Hillary Clinton is an imperfect candidate. She is certainly not as squeaky clean as many voters would like. The shadow of The Clinton Foundation, Benghazi, and those damn emails loom large over her campaign, and despite all of that, Clinton may be the most qualified candidate. Gary Johnson and Jill Stein‘s ignorance are reaching dangerous levels, and Donald Trump is, well, Donald Trump.
In spite of her qualifications, though, the dialogue surrounding her campaign has been a deep mire of sexism. The sheer fact that Donald Trump is still standing as her opponent in this race is a testament to this. If Clinton was a mother of five children by three different men who had lost nearly a $1 billion dollars in bad business deals in a single year, would anyone treat her ambitions as viable? If Clinton had chucklingly participated in the introduction to a soft core porno back in the day, would anyone take her seriously anymore? If Clinton had summoned 2nd Amendment extremists to take out her opponent, would her campaign still have any legs today? The fact of the matter is that Clinton and Trump are being held to a double standard by the mainstream press and voters.
Trump’s blowhard antics are seen as “real,” while many feel like Clinton’s approach to the first debate was overly prepared and rehearsed, like being prepared is somehow disqualifying for someone who is trying to run the country. Despite every unhinged Twitter rant that Donald Trump goes on, Hillary has to constantly prove the obvious fact that she has the experience and temperament necessary to be President. External forces are just as much to blame as the Trump campaign, though. As the media obsesses over Hillary’s health (despite Trump being a 70-year-old man on the cusp of obesity who has established himself as a fast food aficionado), countless other articles and tweets emerge claiming that Hillary should smile more. Which, apparently, isn’t a requirement for high elected office unless you’re a woman.
However, the most disturbingly sexist aspect of the pushback against the Clinton campaign has been the near-constant references to former President Bill Clinton’s extra-marital affairs from the ’80s and ’90s (which make them older than a great number of young voters). After the first presidential debate, Trump acted like some kind of hero for not mentioning the affairs, with his son, Eric, calling him “courageous” for this bare minimum display of decency. That all figures to change during Sunday night’s debate with the twice-divorced Trump on the defensive after his disastrous Friday following the release of his vulgar past remarks about women. Trump will almost certainly call on the Clinton’s deeply flawed, 40-year marriage as some sort of black mark in an effort to give himself cover.
To be fair, there are certainly reasons to criticize the way that both Clintons handled the affairs. Beneath a calm demeanor, there are reports of ruthless attempts to smear and discredit the women who claimed to have had sexual encounters with President Clinton. These alleged tactics have given even her staunchest feminist supporters pause. But these charges aren’t new or hidden from view, and this isn’t about Donald Trump trying alarm women about Hillary’s alleged behavior towards those who came forward about her husband’s infidelity, it’s about trying to shame Hillary for her so-called failings as a woman. Calling upon the misogynistic idea that a woman whose husband cheats is to blame for “not keeping her man satisfied.” It’s red meat to his supporters who proudly rock t-shirts and share memes touting a crass “Hillary Sucks, But Not Like Monica” message.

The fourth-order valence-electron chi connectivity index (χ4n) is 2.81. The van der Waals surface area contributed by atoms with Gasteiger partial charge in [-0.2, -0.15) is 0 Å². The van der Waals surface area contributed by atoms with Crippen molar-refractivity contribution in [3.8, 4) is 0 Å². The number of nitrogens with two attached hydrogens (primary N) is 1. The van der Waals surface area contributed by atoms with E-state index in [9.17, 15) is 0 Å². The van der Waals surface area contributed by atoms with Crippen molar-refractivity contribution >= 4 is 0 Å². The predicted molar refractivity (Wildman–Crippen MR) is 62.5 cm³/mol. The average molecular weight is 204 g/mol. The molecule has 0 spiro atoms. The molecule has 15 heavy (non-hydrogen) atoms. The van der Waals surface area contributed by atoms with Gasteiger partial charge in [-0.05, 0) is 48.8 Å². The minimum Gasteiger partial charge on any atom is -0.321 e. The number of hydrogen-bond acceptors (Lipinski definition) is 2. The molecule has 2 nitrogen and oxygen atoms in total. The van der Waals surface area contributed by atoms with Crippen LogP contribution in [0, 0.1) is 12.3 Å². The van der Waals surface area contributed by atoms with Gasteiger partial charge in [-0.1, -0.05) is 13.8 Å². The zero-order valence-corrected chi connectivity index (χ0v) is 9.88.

Should Hillary Clinton be faced with this kind of attack on Sunday (or in the third debate), Clinton’s response will no doubt be scrutinized into oblivion. If she responds coldly, she’ll be accused of the same robotic answers that plagued Michael Dukakis after he dispassionately responded to a question about the hypothetical rape and murder of his wife during the 1988 presidential debate. If she responds with fire, the focus will shift from the attack to the attacker as the Jealous Wife label is pinned to her chest. As our first female presidential nominee from a major party, Clinton has been forced into a no-win situation. She’s scrutinized when she’s too stiff, and she’s scrutinized if she appears too happy. Meanwhile, as long as Trump manages to string some words together, he is continually handed a participation trophy as his own foibles with regard to his demeanor get dismissed after a moment (until the next time he starts shouting and spewing) while her lack of a just-right percentage of smiles nears “gate” status as a press fixation.
If Trump does decide to go even lower, to paraphrase Michelle Obama, it is the duty of the press to go high. If he flings these deplorable ideas across the aisle, the story needs to be “Donald Trump continues to cater to the very lowest of the low” instead of “If Hillary’s man has a wandering eye, how will she run America?” or another commentary that pays too much attention to her facial expressions. The press must judge Clinton and her policies on her own merit, not for the indiscretions of her husband. American politics is defined by its spin, but we have to do better.
As Trump continues to add to his distressing legacy when it comes to how we views women, we have to take a hard look at the double standard that Hillary Clinton has been fighting her entire career. As she punches her way through another glass ceiling, Trump needs to be the one called out for his own bad sportsmanship. His craven debate tactics are the story, not the unrelenting sh*t that Hillary has dealt with with a surprising amount of grace over the course of this campaign.